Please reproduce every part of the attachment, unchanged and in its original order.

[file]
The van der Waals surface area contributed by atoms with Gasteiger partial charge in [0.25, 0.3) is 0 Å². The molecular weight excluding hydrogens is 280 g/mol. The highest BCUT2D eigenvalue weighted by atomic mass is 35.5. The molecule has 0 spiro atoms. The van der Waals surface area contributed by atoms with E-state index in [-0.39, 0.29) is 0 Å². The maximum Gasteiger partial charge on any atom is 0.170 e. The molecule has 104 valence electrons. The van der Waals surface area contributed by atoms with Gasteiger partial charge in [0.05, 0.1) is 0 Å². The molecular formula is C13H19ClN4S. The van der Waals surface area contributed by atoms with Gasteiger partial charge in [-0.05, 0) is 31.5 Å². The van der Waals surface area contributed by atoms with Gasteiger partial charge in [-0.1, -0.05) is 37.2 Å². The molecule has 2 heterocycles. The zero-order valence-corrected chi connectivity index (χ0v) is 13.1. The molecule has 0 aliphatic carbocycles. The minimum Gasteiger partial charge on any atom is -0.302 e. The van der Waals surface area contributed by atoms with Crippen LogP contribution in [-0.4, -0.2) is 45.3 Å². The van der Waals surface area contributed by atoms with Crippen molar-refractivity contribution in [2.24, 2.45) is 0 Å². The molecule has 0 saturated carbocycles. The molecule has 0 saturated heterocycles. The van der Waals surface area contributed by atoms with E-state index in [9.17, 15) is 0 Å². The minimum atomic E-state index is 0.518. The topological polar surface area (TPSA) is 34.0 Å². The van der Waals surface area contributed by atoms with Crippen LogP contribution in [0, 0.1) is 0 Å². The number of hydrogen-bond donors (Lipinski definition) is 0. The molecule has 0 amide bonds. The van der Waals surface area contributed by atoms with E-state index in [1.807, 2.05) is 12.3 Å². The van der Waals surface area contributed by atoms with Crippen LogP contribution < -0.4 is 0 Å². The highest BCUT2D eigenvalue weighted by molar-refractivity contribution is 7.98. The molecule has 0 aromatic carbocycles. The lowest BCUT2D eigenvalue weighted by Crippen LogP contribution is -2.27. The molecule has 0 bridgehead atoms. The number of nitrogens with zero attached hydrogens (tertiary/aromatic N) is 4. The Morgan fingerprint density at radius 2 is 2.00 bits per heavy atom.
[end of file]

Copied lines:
The van der Waals surface area contributed by atoms with Gasteiger partial charge in [0.25, 0.3) is 0 Å². The molecular weight excluding hydrogens is 280 g/mol. The highest BCUT2D eigenvalue weighted by atomic mass is 35.5. The molecule has 0 spiro atoms. The van der Waals surface area contributed by atoms with E-state index in [-0.39, 0.29) is 0 Å². The maximum Gasteiger partial charge on any atom is 0.170 e. The molecule has 104 valence electrons. The van der Waals surface area contributed by atoms with Gasteiger partial charge in [0.05, 0.1) is 0 Å². The molecular formula is C13H19ClN4S. The van der Waals surface area contributed by atoms with Gasteiger partial charge in [-0.05, 0) is 31.5 Å². The van der Waals surface area contributed by atoms with Gasteiger partial charge in [-0.1, -0.05) is 37.2 Å². The molecule has 2 heterocycles. The zero-order valence-corrected chi connectivity index (χ0v) is 13.1. The molecule has 0 aliphatic carbocycles. The minimum Gasteiger partial charge on any atom is -0.302 e. The van der Waals surface area contributed by atoms with Crippen LogP contribution in [-0.4, -0.2) is 45.3 Å². The van der Waals surface area contributed by atoms with Crippen molar-refractivity contribution in [2.24, 2.45) is 0 Å². The molecule has 0 saturated carbocycles. The molecule has 0 saturated heterocycles. The van der Waals surface area contributed by atoms with E-state index in [9.17, 15) is 0 Å². The minimum atomic E-state index is 0.518. The topological polar surface area (TPSA) is 34.0 Å². The van der Waals surface area contributed by atoms with Crippen LogP contribution in [0, 0.1) is 0 Å². The number of hydrogen-bond donors (Lipinski definition) is 0. The molecule has 0 amide bonds. The van der Waals surface area contributed by atoms with E-state index in [1.807, 2.05) is 12.3 Å². The van der Waals surface area contributed by atoms with Crippen LogP contribution < -0.4 is 0 Å². The highest BCUT2D eigenvalue weighted by molar-refractivity contribution is 7.98. The molecule has 0 aromatic carbocycles. The lowest BCUT2D eigenvalue weighted by Crippen LogP contribution is -2.27. The molecule has 0 bridgehead atoms. The number of nitrogens with zero attached hydrogens (tertiary/aromatic N) is 4. The Morgan fingerprint density at radius 2 is 2.00 bits per heavy atom.